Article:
May 24, 2024

24.05.2024 – Serbian Authorities Urged to Release Belarusian Journalist Andrey Gnyot

Belarusian journalist and pro-democracy activist Andrey Gnyot (Андрей Гнёт) has been detained in Serbia since 30 October 2023, following an Interpol arrest warrant issued by Belarusian authorities on charges of tax evasion. Human rights organizations and media freedom advocates are calling for his immediate release, citing the politically motivated nature of the charges and severe health deterioration while in custody.

Gnyot was arrested at airport Belgrade upon his arrival in Serbia based on a 21 September 2023, Interpol warrant. Since his detention in a central prison in Belgrade, Serbia his health has significantly worsened. In a letter dated 11 May 2024, Gnyot reported partial paralysis of his left foot and inadequate medical treatment.

Belarusian authorities have accused Gnyot of failing to pay approximately 300,000 EUR (1065327.75 BYN) in taxes between 2012 and 2018. However, his defense argues that the charges are politically motivated. Gnyot is a prominent filmmaker and journalist who has collaborated with independent news outlets, including Radio Free Europe/Radio Liberty ( He is also a co-founder of SOS BY, an independent association of Belarusian athletes that influenced the cancellation of the 2021 World Ice Hockey Championship in Belarus. The Belarusian government has since labeled SOS BY an extremist group, a designation used to persecute its members.

If extradited to Belarus, Gnyot faces additional charges of participating in an extremist group, which carries a potential 10-year prison sentence. The politically charged nature of these allegations has led to widespread condemnation and fears for Gnyot’s safety. Reports by international human rights organizations have extensively documented the torture and inhumane treatment of political prisoners in Belarus.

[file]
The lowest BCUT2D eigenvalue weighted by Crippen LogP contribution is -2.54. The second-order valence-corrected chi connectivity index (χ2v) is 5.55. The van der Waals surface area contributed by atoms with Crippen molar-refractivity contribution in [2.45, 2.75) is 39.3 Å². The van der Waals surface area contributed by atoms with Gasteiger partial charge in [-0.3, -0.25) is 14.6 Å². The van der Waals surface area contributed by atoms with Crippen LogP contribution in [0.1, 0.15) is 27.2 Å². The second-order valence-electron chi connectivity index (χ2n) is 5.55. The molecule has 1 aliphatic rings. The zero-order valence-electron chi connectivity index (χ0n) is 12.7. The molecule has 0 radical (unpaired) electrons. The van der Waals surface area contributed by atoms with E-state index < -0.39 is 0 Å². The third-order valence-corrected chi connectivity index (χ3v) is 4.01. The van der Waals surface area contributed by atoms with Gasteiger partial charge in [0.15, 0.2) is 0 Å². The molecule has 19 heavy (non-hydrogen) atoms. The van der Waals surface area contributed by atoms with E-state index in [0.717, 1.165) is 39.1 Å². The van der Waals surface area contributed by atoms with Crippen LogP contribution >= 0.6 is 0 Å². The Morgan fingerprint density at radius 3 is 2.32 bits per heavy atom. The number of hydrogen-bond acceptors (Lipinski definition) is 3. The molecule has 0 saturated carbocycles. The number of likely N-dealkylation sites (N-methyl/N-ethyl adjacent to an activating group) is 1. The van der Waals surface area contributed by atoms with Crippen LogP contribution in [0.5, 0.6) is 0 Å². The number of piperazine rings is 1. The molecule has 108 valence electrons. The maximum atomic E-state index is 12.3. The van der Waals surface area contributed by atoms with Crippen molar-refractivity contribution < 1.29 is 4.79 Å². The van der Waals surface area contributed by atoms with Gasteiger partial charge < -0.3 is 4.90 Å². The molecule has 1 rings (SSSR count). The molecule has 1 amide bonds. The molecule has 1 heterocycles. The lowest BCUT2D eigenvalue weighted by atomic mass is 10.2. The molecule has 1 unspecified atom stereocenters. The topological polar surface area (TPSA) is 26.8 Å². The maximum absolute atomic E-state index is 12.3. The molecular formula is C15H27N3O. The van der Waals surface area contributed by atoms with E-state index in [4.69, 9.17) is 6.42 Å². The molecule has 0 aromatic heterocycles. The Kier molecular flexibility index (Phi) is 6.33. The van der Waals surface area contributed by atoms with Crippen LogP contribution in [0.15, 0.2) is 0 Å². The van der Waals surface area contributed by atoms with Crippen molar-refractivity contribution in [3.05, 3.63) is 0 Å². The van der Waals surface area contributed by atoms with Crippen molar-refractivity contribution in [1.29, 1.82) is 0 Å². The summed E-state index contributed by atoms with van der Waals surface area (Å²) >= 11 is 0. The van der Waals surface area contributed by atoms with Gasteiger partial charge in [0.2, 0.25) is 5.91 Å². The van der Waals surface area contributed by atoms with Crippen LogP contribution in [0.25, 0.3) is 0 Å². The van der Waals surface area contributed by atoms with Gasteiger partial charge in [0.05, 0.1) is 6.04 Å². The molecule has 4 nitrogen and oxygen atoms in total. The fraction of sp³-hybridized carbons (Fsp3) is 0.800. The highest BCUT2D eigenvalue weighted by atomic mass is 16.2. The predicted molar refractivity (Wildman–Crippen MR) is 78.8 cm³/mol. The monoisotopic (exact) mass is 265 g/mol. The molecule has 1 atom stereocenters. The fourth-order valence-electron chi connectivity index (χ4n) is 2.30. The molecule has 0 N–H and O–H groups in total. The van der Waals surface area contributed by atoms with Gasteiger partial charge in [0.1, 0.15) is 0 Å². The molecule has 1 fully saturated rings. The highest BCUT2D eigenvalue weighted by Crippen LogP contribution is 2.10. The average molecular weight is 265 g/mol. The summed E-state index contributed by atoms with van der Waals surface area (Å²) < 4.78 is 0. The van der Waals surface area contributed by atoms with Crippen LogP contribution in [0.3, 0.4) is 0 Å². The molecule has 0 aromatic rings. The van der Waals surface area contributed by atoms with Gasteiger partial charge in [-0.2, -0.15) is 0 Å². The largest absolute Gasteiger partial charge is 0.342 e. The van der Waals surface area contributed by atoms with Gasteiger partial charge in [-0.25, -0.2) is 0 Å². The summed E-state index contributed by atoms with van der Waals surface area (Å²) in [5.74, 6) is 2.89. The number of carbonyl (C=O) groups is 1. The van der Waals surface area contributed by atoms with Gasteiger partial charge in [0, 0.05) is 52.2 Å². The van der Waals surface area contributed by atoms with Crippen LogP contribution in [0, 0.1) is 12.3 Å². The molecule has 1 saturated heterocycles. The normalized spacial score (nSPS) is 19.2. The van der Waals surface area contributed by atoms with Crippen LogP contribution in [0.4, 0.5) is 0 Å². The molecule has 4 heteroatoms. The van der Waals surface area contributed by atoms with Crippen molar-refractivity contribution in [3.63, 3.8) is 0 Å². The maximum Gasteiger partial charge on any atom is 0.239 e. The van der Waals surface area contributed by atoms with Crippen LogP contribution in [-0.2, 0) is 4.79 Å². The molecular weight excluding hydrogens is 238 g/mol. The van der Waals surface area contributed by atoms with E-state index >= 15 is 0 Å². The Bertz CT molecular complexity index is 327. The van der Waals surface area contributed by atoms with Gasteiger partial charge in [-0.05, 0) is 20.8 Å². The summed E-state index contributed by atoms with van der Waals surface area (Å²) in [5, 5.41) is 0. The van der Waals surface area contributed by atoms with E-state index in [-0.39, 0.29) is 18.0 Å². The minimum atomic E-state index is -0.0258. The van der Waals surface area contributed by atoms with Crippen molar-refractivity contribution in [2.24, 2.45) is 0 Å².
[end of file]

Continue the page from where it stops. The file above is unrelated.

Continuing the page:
Gnyot fled Belarus in 2021 after receiving indications that authorities were aware of his activism. He first moved to Thailand before traveling to Serbia, a country that serves as a major hub for exiled Belarusians and Russians due to its visa policies. Unaware of the Interpol warrant against him, Gnyot’s arrest in Serbia has drawn international attention.

In December 2023, the Higher Court in Belgrade, Serbia ruled that the conditions for Gnyot’s extradition were met. However, on 12 March 2024, the Court of Appeal overturned this decision and sent the case for review. The final decision on his extradition is still pending, with human rights advocates urging Serbian authorities to deny the extradition request and release Gnyot immediately.

Advocates argue that Serbia, as an European Union (EU) candidate state, should uphold democratic values and human rights by refusing to extradite Gnyot. They stress the importance of protecting journalists and activists from politically motivated persecution and ensuring that individuals like Gnyot receive fair treatment and necessary medical care while in custody. The international community continues to watch closely as Serbia deliberates on the case, hoping for a decision that aligns with the principles of justice and human rights.

The authorities of non-democratic countries use the Interpol warrant as a mechanism to get hold of political dissidents. In the meantime, Interpol received a request from a lawyer to delete Gnyot from the Interpol – database. Interpol made a decision on 20 February 2024 to temporarily block member states’ access to his data. According to Interpol’s rules it should take a longer period to decide if the data should be removed.

The South East Europe Media Organisation (SEEMO), strongly condemns the detention and potential extradition of Belarusian journalist Andrey Gnyot by Serbian authorities. Gnyot’s prolonged incarceration under politically motivated charges, his deteriorating health, and lack of medical care are severe violations of human rights and press freedom. As an EU candidate state, Serbia must reject Belarus’s request for extradition, release Gnyot immediately, and protect him from further persecution. The use of Interpol warrants by authoritarian regimes to silence dissent is an egregious abuse of international legal mechanisms that should not be tolerated.

South East Europe Media Organisation (SEEMO) is a regional non-governmental, non profit network of editors, media executives and leading journalists in Southeast, South, East and Central Europe. SEEMO members are in Albania, Armenia, Azerbaijan, Belarus, Bosnia-Herzegovina, Bulgaria, Croatia, Cyprus, Czech Republic, Estonia, Georgia, Greece, Hungary, Kazakhstan, Kosovo, Kyrgyzstan, Latvia, Lithuania, Malta, Moldova (with the territory of Transdnestria), Montenegro, North Macedonia, Poland, Romania, Russia, Serbia, Slovakia, Slovenia, Tajikistan, Turkmenistan, Türkiye / Turkey, Ukraine and Uzbekistan. Austria, Italy, Vatican and San Marino have a special status in SEEMO. SEEMO has over 3000 individual members, and additional media as corporate members.

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